As always the filming locations and what nots throw up some points of interest. Most of it was filmed in and around Los Angeles International Airport, Universal Studios and eight Las Vegas hotel rooms. Filming in Las Vegas used hotels used by Howard Hughes because of his friendship with Broccoli. This friendship helped when it came to keeping the Las Vegas streets clear when filming of the car chase occurred. One advantage of filming in the famed gambling town was that no extra lighting was needed due to the sheer volume of naturally occurring illumination from the neon lights! Funnily enough at one stage during the Vegas shooting Connery delayed a scene because he was collecting his winnings from a casino!
Actor Kirk Douglas's home was used as that of Tiffany Case's. Actress Lana Wood, whose character Plenty O'Toole drowned in the pool, did actually have concrete blocks tied to her feet and filmed as if drowned. At one stage she got into difficulties and had to be pulled out of the pool! The exterior shots of the Slumber Mortuary were of a real Las Vegas crematorium. The interiors are a Pinewoods Studio mock up. Ford made an arrangement with Broccoli that their cars could be used, but only if Sean Connery drove the Mach 1 Mustang as a semi-endorsement.
Within what is considered the worst of all 22 Bond films the car chase is considered its only real high point. The now famous alleyway scene where Bond tips the car on to two wheels was filmed in two locations. One in Las Vegas and the other on Universal's back lot. It took over three nights to film and lead to a goof. As the car enters the alley it is on its right tyres, as it leaves it is on its left ones!The moon buggy Bond escapes in was inspired by a real NASA vehicle but the producers didn't find it 'outrageous' enough so arms were added to flay about during Bond's escape. It was custom built by car maker Dean Jefferies and capable of highway speeds!
Of course this was the second Bond film to have the title song sung by Shirley Bassey. Producer Harry Saltzman apparently hated it, but on the insistence of Broccoli it was kept in the film. Saltzman objected was to the lyrics and their sexual inneuendo. In fact the song's composer John Barry told Bassey to imagine she was singing about a penis! When released the film received mainly positive reactions, but many questioned its camp tone. Some found the moon buggy silly and the plot too complex. Jill St. Clair was criticised for being the least effective of all the Bond girls. Even Las Vegas wasn't found exotic enough for a Bond film! But this is unavoidable because the bulk of the novel is set there. More modern reactions rate the film as the worst of the Bond franchise with Mr. Wint and Kidd, along with Bambie and Thumper, as the first and second worst Bond villains respectively.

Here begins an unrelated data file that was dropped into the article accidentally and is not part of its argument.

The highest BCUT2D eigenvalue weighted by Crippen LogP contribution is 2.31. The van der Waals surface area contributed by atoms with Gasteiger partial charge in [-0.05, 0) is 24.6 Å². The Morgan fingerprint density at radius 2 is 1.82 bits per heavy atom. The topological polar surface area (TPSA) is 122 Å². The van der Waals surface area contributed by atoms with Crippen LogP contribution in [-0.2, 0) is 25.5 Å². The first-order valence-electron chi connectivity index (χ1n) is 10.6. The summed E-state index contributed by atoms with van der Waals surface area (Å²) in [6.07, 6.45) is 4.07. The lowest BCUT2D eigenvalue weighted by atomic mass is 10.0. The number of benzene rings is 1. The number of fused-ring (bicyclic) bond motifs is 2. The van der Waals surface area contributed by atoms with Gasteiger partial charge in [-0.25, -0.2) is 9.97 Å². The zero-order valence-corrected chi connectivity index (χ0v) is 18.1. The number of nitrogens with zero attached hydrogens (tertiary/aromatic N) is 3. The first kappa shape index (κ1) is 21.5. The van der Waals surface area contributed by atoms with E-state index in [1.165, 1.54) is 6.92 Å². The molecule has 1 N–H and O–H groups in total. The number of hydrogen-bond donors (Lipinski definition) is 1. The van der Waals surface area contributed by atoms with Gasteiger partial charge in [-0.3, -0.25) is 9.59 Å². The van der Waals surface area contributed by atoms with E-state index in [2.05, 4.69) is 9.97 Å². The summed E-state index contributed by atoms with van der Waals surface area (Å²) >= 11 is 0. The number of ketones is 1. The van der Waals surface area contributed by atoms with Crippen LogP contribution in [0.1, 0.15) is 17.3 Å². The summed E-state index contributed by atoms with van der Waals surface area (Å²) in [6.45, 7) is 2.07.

So Diamonds are Forever is not a good Bond film. It was a financial success in 1971 but it hasn't stood the test of time well. It's major flaws are being too American in feel, and the script which makes the film one of two halves ( the first half a diamond smuggling film, and the second an attempt at a Bond film ). But even Sean Connery is one of the films drawbacks. He looks too old for the role and just hadn't slipped back into Bond mode for the film. For me it almost feels like a diamond smuggling film with Sean Connery in it. And this is ultimately what is wrong with it. It is a Bond film that looks and trys to be a Bond film, but utterly fails to feel like a Bond film.
I am a serious Bond aficianado and I hate to use the word 'worst' here personally. But when it comes to Bond films Diamonds are Forever is the one I would watch last. And yet in itself it isn't a bad film, it just isn't a good Bond film. IMDB has this with 6.7/10. I'd give it a 5/10 simply because I don't dislike it but don't rate it well as a Bond outing. This is maybe because it is adapted from one of Ian Fleming's less convincing novels, of which maybe rubbed off onto the film?
In short the least memorable of the Bond franchise I'm afraid.